kevinb at google.com
Fri Nov 30 20:49:12 UTC 2018
On Thu, Nov 29, 2018 at 5:42 PM Brian Goetz <brian.goetz at oracle.com> wrote:
> I suspect we ought to *recommend* use of `permits` as a kindness to users
>> who aren't always looking at javadoc, so they can actually see what to
>> switch over. Maybe requiring `permits` always is too much though (it also
>> precludes anonymous subtypes, but then again those are of limited value
>> anyway, aren't they?).
> I worry that *requiring *this will feel heavyweight,
Yes, I was musing but I also agree not to require it. The style
recommendation should really just be "make sure it's pretty easy for users
to know what all the subtypes are - whether that means listing them with
`permits` or just keeping them all nearby or whatever."
So back to the current state. I'm not 100% following why `permits`
> shouldn't just be additive when present. That avoids the "cliff" and we do
> generally trust source files to not misuse *themselves*.
> In nearly all the use cases I have in mind, either the subtypes are
> declared all together, or they are strewn about the file system. I have a
> harder time imagining the case where you have 20 that are co-declared, and
> one that is elsewhere; that’s the case in which the additive interpretation
> would pay for itself. Can you think of situations in which this would arise
I could run statistics on how commonly classes get subtyped inside vs.
outside the package. I could review anomalous cases like "13 within but
also 2 outside" to see if it gives us any ideas. (And btw, if not this,
please do rack your brain for what other kinds of stats from Our Weird
Codebase might be informative for this feature, even if they are just to
confirm what we already "know"...)
*Transitivity.* Sealing is transitive; unless otherwise specified, an
>> abstract subtype of a sealed type is implicitly sealed, and a concrete
>> subtype of a sealed type is implicitly final.
> This can be reversed by explicitly modifying the subtype with the
>> non-sealed or non-final modifiers.
> (FWIW, I found the idea of an unsealed subtype of a sealed supertype
> massively confusing for a good while until I finally figured out why
> there's nothing wrong with it.)
> An unsealed subCLASS of a sealed super type can be a very useful move (see
> DynamicConstnatDesc in JEP-334), but an unsealed subINTERFACE is harder to
> grok, because interfaces (absent sealing) lack the ability to constrain
> their subclasses very much (no protected members, no final methods, no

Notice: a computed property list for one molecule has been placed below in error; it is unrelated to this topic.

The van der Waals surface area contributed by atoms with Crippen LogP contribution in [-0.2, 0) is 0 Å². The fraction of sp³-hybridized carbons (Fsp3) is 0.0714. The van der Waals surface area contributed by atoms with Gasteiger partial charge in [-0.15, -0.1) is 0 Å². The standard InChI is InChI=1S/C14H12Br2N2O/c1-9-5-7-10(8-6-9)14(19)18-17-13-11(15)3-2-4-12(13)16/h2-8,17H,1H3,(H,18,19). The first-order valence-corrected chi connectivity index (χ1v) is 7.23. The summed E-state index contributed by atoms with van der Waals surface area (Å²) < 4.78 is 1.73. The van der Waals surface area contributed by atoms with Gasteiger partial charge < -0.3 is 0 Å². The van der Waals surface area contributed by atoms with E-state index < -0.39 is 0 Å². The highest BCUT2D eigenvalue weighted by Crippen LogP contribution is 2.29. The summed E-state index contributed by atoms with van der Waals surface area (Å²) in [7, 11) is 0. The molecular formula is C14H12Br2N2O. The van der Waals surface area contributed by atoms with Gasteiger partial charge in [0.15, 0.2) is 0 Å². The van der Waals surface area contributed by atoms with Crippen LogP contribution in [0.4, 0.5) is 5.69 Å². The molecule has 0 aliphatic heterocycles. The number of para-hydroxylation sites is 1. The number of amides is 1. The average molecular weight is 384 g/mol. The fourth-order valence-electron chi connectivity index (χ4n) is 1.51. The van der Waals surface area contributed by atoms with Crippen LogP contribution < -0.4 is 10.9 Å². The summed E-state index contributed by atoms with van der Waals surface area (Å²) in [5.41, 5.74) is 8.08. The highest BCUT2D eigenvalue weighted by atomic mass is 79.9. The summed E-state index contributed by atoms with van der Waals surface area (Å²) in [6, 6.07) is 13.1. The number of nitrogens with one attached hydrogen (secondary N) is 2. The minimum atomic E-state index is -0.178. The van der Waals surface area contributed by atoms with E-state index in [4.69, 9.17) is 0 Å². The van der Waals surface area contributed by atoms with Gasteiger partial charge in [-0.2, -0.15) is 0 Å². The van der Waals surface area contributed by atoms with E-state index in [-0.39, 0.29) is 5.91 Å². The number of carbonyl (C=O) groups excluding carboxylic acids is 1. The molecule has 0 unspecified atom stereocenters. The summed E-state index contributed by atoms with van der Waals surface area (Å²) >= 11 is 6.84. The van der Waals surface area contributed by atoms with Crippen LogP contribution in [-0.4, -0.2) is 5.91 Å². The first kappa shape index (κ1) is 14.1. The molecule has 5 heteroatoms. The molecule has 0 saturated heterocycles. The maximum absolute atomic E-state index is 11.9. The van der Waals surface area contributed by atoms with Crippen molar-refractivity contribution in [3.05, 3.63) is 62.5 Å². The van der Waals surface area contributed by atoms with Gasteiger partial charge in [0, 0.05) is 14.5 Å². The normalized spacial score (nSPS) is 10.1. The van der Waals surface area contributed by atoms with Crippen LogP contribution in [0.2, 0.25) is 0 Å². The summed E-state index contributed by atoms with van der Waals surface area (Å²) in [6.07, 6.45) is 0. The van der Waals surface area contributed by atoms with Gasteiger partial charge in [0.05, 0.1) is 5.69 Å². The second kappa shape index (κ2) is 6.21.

> nonpublic constructors.)
That's interesting; I had just come to the position that it's fine in
either case, because it still means the user knows a total-covering set of
subtypes. It's just that they're not leaf types, but callers usually never
know/care whether they're dealing the real leaf types anyway.
> Do you mean the last statement above as "respectively" (non-sealed can
> counteract implicit sealed of abstract; non-final can counteract implicit
> final of concrete), or does `non-sealed` also work to counteract the
> implicit final of a concrete class? For that matter shouldn't `sealed`
> implicit undo the implicit `final` of a concrete class? I admit to still
> being fairly confused right now.
> Your confusion is a good argument to consider the syntactic choice of
> retconning final, rather than adding sealing :)
Exactly! :-) I hope it pans out.
(Syntax: I assume that the syntax is still malleable and not what needs to
> be debated here and now. Nevertheless, I don't want to miss my chance to
> object to the hyphenation for the record. These won't be seen as two new
> keywords, but as a modifier-modifier, and users will not understand when
> `non-` works and when it doesn't. I think `unsealed` and `nonfinal`
> keywords would be better. `nonfinal` still has its own problems of seeming
> more widely applicable than it is…)
> Not to continue this tangent, but just to backpedal a bit on what I said:
I've now reviewed all the current modifiers and I see that there aren't
really any other very compelling cases where you'd want `non-*` anyway. So,
all right I guess.
Kevin Bourrillion | Java Librarian | Google, Inc. | kevinb at google.com
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